Cutting and Staining your own lumber

by Stephen Hatch ..WTA
(Click pictures for larger image)

Madrone Trees

I had to cut up some Madrone trees that fell last winter and I noticed that they had a real nice scale looking grain. These grow in N-California but not many other areas. The wood is very close to Bass wood in grain and texture. However, I also use oak chunks. You get a little fuzz on the edges (a little sanding fixes it).

Fire Wood Chunks

I took some of the pieces and ran them through the table saw at about 3/16ths to 1/4 inch thick. This gave me slabs of wood a little thicker than an 'S' scale foot. I used pieces that were no taller than my blade would go through. I trimmed the branches off as I went. Most firewood is hard enough to use for strip wood. It will cut just fine.

Cutting Strips

I have one of those cheap band-saws that isn't very good for much.....but it turns out it works just fine for cutting strips. I clamped a steel straight edge 1 scale inch from the blade and started slicing strips off of the Madrone slabs. Excellent. 1x12 planks.
Then I set it for 6 inch wide and re-cut the strips to 1x6's.
I was really pleased with how easy it was to cut strips on this little 3 wheel bandsaw. It won't cut plywood very well but it cuts strip wood like a champ.

Simple Easy Staining

I really like shoe dyes for wood staining. I empty most of the bottle into another jar (to use later) and fill the bottle with plain alcohol (from the drug store). This diluted leather dye stains the wood with no mess or fuss. No brushes to dry out etc. You have to try different amounts of dye to alcohol to get the stain just right. I like it thin for light coats.

I like to cut the strips to length before I stain them. Years ago I made a cutter to cut strip wood to length. It's ugly but it works so I use it.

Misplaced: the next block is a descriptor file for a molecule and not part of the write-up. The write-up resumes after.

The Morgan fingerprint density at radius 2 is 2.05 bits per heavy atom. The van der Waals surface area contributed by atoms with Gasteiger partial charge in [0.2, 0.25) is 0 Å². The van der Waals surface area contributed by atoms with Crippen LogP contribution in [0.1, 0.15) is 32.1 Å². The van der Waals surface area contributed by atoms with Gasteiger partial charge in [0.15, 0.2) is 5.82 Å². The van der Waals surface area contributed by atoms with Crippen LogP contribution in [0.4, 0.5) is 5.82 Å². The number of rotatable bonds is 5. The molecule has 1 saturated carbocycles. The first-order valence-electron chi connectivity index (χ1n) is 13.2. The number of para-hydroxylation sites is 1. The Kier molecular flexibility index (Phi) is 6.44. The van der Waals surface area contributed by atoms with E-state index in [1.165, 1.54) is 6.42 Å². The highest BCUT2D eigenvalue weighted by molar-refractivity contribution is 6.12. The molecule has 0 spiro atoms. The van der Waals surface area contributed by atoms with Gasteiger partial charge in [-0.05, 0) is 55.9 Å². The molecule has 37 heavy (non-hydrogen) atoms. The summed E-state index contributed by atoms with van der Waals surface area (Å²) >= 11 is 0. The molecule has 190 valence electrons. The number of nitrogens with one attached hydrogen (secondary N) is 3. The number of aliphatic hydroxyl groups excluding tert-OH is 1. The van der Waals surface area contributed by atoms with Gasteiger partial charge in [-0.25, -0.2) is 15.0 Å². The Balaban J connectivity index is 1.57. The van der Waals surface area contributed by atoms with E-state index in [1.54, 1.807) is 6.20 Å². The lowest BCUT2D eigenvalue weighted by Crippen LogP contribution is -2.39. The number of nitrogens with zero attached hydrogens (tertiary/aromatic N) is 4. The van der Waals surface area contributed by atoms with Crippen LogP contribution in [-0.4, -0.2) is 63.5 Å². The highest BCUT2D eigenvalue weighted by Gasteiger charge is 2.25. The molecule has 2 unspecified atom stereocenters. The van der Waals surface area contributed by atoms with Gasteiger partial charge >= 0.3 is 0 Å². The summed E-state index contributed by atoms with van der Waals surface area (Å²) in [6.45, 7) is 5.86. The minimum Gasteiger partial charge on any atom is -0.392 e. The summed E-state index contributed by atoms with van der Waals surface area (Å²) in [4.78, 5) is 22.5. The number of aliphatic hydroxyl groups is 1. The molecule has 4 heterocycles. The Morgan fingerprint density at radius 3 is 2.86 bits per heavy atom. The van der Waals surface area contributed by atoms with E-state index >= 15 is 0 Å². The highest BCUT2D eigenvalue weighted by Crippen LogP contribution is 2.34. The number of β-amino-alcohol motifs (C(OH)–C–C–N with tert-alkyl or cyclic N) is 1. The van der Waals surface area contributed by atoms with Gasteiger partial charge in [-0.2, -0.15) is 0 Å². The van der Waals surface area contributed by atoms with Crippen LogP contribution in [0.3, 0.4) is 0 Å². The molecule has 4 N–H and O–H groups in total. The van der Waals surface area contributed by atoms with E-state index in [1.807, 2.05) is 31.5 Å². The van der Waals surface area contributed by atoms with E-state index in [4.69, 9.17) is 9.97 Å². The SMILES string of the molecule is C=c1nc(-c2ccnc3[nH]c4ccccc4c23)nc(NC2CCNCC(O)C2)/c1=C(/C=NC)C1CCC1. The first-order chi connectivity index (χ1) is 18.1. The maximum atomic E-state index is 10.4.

Click for a picture

Stain before assmbly

If you stain all the lumber that just came out of your saw, you are sure to get some interesting variations in the color and depth of the stain in each individual board. This gives the finished model a natural shading as well as a weathered effect....with no other processing.
I use the sponge that came on the bottle....just as is. Put the cap back on when your not using it. Won't dry out as quick.

Darker staining

After you've assembled a wall or what-have-you you can again stain a bit more to blend the pieces. If you get it too dark......just put some of the alcohol on a rag and you can lighten the boards and change their color. This doesn't work if the stain has set for many days. But it works if it's used fairly soon.

Black and Brown

I use both black and brown dyes. The brown gives the wood a redish effect....just like the natural weathering of old wood. The black gives it the gray effect and the brown....the redishness. By varying the amount and number of times you stain, you can get the wood real dark or real light.

An Engine shed from the strips

Here is the Engine shed I built to try out the strip wood. Not much of a building but it shows some of the uses you can put the strip wood to. I also make fences this way...

Here's some home made corrugated roofing.


The new Buena Vista extension

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